The second match on this show is my favorite elimination bout in Survivor Series history.  Once again five tag teams were partnered up on each side of the ring, and this might be the greatest assembly of tag teams in a single match.  Newcomers (and Road Warrior clones) The Powers of Pain captained a team of the Hart Foundation, the British Bulldogs, the Rockers, and the Young Stallions (that's an unbelievably stacked crew right there) against Tag Champs Demolition, the Brain Busters, the Rougeaus, the Bolsheviks, and jobber team The Conquistadors (okay so they probably didn't belong).  The match was an epic 42-minute war where all the teams got plenty of ring time and the action was more or less non-stop until the closing minutes.  Then a shocking double-turn occurred, as Mr. Fuji turned on Demolition, causing their elimination.  The Powers of Pain then made short work of the Conquistadors and adopted Fuji as their new manager.  Demolition went on to become one of the most beloved teams in WWF history and set a new record for the longest Tag Championship reign (which held until The New Day eclipsed it in 2016).  This match holds up as a classic example of elimination wrestling.  Spectacular stuff.

That there is an even BETTER tag team division.

The History of WWE Survivor Series (1987)

From the wrestling-dependent jackoff who brought you The Histories of WWE WrestleMania and SummerSlam comes the official Enuffa.com History of WWE Survivor Series.


Welcome to my retrospective about what has traditionally been one of my favorite wrestling concepts, the Survivor Series.  The PPV debuted in 1987 when the WWF's chief rival, the NWA, decided to venture into the PPV market with Starrcade '87.  Vince McMahon, in full-on predatory mode, created a new gimmick PPV to go head-to-head with Jim Crockett's flagship show, but also told the cable companies they would have to choose between Starrcade and Survivor Series, and if they chose the former they would not be permitted to carry the following year's WrestleMania event.  This unfortunately crippled Starrcade's distribution (a shame since Starrcade '87 was a helluva show) and essentially ruined Crockett's PPV hopes, leading to the promotion's sale to Ted Turner in 1988.

The Survivor Series was built around a simple but ultra-awesome concept, superteams of five men (with either one or two captains depending on the year) battling for supremacy in a sequence of elimination matches.  The last team (or portion thereof) left standing would be the winners.  I had seen six-man elimination tag matches but the idea of a 5-on-5 version blew my freakin' mind and I absolutely loved this plan.

For the first few editions the show was entirely comprised of these elimination matches, but as the years have worn on WWE has almost disowned them and made the card more like a regular old PPV with an occasional elimination bout thrown in.  The result has been a very watered-down version of a once epic annual tradition.  But let's take a look at the history of WWE's second-oldest PPV event.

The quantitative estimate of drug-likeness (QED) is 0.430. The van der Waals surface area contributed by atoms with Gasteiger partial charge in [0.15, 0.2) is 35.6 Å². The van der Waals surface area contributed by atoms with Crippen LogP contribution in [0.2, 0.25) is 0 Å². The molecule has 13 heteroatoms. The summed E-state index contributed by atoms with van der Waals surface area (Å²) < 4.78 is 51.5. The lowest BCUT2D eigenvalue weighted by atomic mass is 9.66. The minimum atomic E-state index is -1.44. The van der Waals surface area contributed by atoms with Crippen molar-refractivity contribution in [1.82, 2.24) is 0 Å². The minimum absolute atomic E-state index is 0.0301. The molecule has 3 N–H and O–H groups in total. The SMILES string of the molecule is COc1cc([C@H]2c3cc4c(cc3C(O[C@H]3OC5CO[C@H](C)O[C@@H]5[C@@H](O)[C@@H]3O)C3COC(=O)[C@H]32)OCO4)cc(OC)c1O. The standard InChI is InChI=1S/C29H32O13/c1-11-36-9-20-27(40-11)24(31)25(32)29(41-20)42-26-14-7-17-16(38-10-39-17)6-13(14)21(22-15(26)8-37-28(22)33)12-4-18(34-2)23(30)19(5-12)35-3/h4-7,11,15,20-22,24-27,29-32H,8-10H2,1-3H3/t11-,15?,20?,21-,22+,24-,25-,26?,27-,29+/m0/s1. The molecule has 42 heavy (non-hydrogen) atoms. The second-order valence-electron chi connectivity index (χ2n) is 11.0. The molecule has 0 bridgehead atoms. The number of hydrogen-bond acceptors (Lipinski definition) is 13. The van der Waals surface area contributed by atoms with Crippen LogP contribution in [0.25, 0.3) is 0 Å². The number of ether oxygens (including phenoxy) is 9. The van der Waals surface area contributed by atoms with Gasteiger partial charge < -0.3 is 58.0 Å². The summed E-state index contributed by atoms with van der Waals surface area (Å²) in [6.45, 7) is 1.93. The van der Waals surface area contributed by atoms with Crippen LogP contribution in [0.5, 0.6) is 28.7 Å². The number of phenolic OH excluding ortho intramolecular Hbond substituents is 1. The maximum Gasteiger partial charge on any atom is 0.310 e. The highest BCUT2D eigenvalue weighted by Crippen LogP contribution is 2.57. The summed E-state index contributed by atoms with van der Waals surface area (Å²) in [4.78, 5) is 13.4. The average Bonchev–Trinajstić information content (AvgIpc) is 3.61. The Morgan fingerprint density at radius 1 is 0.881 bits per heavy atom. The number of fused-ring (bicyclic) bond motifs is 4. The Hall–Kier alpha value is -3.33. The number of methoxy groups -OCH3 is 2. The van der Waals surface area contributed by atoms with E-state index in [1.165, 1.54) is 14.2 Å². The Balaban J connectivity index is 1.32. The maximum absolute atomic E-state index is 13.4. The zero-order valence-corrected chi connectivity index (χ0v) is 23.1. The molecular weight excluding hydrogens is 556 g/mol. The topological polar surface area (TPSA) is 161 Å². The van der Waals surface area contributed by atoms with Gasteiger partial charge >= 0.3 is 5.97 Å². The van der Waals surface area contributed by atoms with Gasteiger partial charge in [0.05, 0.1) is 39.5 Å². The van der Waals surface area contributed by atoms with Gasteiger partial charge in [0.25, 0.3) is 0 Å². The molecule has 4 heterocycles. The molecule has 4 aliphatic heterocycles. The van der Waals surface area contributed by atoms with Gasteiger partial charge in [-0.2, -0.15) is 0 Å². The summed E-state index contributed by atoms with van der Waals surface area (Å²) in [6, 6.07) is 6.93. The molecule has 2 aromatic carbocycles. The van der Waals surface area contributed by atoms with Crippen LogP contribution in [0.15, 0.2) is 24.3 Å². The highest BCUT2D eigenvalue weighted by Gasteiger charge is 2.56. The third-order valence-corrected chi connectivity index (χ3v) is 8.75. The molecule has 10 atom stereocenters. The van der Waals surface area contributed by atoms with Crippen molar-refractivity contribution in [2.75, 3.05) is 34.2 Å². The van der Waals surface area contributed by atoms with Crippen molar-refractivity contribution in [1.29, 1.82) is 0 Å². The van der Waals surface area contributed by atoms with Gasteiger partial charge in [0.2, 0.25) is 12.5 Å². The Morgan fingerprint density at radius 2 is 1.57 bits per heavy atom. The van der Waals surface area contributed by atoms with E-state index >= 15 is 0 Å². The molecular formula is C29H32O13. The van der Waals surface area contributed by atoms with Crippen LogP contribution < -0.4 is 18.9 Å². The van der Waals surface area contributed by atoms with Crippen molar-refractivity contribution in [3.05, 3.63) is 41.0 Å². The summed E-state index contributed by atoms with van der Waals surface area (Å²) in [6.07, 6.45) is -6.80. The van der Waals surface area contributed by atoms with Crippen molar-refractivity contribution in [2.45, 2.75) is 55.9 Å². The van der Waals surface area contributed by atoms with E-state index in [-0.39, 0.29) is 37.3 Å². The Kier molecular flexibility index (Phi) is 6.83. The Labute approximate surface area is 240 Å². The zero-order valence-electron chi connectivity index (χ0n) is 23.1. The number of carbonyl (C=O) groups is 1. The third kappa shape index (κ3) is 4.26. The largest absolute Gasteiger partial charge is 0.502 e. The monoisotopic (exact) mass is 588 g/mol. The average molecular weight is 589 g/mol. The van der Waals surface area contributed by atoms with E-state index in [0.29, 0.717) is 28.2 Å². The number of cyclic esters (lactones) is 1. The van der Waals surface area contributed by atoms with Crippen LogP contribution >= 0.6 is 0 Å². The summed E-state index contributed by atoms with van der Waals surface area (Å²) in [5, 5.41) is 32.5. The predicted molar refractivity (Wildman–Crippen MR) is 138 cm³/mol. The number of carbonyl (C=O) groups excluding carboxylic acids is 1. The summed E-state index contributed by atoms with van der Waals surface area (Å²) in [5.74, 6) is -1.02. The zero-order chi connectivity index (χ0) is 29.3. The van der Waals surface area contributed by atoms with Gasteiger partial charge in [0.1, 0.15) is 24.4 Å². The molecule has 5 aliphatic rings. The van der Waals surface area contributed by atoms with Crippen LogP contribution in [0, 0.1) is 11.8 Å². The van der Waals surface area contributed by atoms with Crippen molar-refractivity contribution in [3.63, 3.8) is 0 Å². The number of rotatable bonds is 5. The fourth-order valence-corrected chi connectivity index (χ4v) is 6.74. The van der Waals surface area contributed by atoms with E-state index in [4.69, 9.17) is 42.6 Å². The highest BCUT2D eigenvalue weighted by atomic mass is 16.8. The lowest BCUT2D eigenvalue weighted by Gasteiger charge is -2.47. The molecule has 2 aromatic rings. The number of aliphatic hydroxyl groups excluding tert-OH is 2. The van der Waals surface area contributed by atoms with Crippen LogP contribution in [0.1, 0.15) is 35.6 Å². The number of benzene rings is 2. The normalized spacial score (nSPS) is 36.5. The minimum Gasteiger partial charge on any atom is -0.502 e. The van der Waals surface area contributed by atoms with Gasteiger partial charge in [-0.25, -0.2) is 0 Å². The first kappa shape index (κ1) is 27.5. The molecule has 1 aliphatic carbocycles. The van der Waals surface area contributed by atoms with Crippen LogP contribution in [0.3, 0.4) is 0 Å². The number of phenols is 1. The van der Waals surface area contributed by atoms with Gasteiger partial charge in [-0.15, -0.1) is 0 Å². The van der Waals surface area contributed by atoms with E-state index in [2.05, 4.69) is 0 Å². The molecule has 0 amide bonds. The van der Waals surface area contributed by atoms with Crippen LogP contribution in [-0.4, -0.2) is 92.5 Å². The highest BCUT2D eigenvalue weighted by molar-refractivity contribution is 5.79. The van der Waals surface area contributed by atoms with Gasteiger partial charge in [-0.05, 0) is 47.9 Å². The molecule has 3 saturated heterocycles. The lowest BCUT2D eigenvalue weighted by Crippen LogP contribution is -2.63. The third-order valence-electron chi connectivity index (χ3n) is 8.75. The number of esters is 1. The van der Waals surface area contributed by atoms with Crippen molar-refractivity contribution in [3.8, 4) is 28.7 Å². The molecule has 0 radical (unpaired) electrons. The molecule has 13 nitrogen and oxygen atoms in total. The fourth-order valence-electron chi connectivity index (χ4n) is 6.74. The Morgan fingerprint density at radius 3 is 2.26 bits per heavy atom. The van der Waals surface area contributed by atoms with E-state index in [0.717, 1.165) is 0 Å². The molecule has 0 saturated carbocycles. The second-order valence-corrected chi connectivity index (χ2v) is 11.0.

Survivor Series 1987 - Richfield Coliseum - 11/26/87

The original Survivor Series was an absolutely colossal extravanganza.  The three-hour PPV consisted of only four matches, three of which pitted teams of five against each other.  The fourth (and this was fucking GENIUS) stacked five tag teams to a side, and when one man from a tag team was eliminated, both members were gone.  So for example if Dynamite Kid got pinned, his partner Davey Boy Smith had to leave the ring as well.  This match type was only featured in the first two Survivor Series' (and was brought back in 2016), but it was amazing.  It also demonstrated how incredibly deep the tag team division used to be.

That there is a tag team division.

The first event opened with the team of Randy Savage, Ricky Steamboat, Jake Roberts, Brutus Beefcake, and "Hacksaw" Jim Duggan facing the Honky Tonk Man, Hercules, "Outlaw" Ron Bass, Harley Race, and Danny Davis.  Savage and HTM were feuding over the Intercontinental Title, and the "Macho Man" had become the second-most popular babyface in the company.  Also consider how monumental it was that Savage and Steamboat were teaming up only months after their venomous blood feud.  This match was absolutely thrilling and kicked off this historic event in style.  Team Savage was dominant, winning the match with three survivors (Savage, Steamboat and Jake) after the hopelessly outnumbered Honky Tonk Man took a powder and got counted out.  Just twenty-four minutes of BOSS.